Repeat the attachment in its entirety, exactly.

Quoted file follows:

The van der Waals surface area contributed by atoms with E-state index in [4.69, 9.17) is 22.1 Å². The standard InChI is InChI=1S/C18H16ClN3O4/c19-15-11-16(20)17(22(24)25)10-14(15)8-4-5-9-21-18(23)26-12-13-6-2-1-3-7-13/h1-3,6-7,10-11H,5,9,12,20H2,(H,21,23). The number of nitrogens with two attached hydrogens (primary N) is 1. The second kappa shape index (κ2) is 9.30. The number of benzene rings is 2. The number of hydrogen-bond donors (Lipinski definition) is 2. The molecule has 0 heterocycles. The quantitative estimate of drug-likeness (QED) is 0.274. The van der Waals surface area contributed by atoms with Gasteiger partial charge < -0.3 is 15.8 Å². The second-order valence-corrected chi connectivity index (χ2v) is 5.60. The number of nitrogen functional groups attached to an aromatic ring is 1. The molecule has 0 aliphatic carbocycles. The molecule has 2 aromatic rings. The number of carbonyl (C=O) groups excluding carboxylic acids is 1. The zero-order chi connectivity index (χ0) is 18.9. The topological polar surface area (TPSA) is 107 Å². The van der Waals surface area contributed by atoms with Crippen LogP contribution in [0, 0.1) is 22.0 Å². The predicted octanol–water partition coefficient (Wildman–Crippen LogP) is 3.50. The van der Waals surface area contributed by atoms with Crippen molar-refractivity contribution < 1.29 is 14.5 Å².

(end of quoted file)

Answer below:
The van der Waals surface area contributed by atoms with E-state index in [4.69, 9.17) is 22.1 Å². The standard InChI is InChI=1S/C18H16ClN3O4/c19-15-11-16(20)17(22(24)25)10-14(15)8-4-5-9-21-18(23)26-12-13-6-2-1-3-7-13/h1-3,6-7,10-11H,5,9,12,20H2,(H,21,23). The number of nitrogens with two attached hydrogens (primary N) is 1. The second kappa shape index (κ2) is 9.30. The number of benzene rings is 2. The number of hydrogen-bond donors (Lipinski definition) is 2. The molecule has 0 heterocycles. The quantitative estimate of drug-likeness (QED) is 0.274. The van der Waals surface area contributed by atoms with Gasteiger partial charge < -0.3 is 15.8 Å². The second-order valence-corrected chi connectivity index (χ2v) is 5.60. The number of nitrogen functional groups attached to an aromatic ring is 1. The molecule has 0 aliphatic carbocycles. The molecule has 2 aromatic rings. The number of carbonyl (C=O) groups excluding carboxylic acids is 1. The zero-order chi connectivity index (χ0) is 18.9. The topological polar surface area (TPSA) is 107 Å². The van der Waals surface area contributed by atoms with Crippen LogP contribution in [0, 0.1) is 22.0 Å². The predicted octanol–water partition coefficient (Wildman–Crippen LogP) is 3.50. The van der Waals surface area contributed by atoms with Crippen molar-refractivity contribution < 1.29 is 14.5 Å².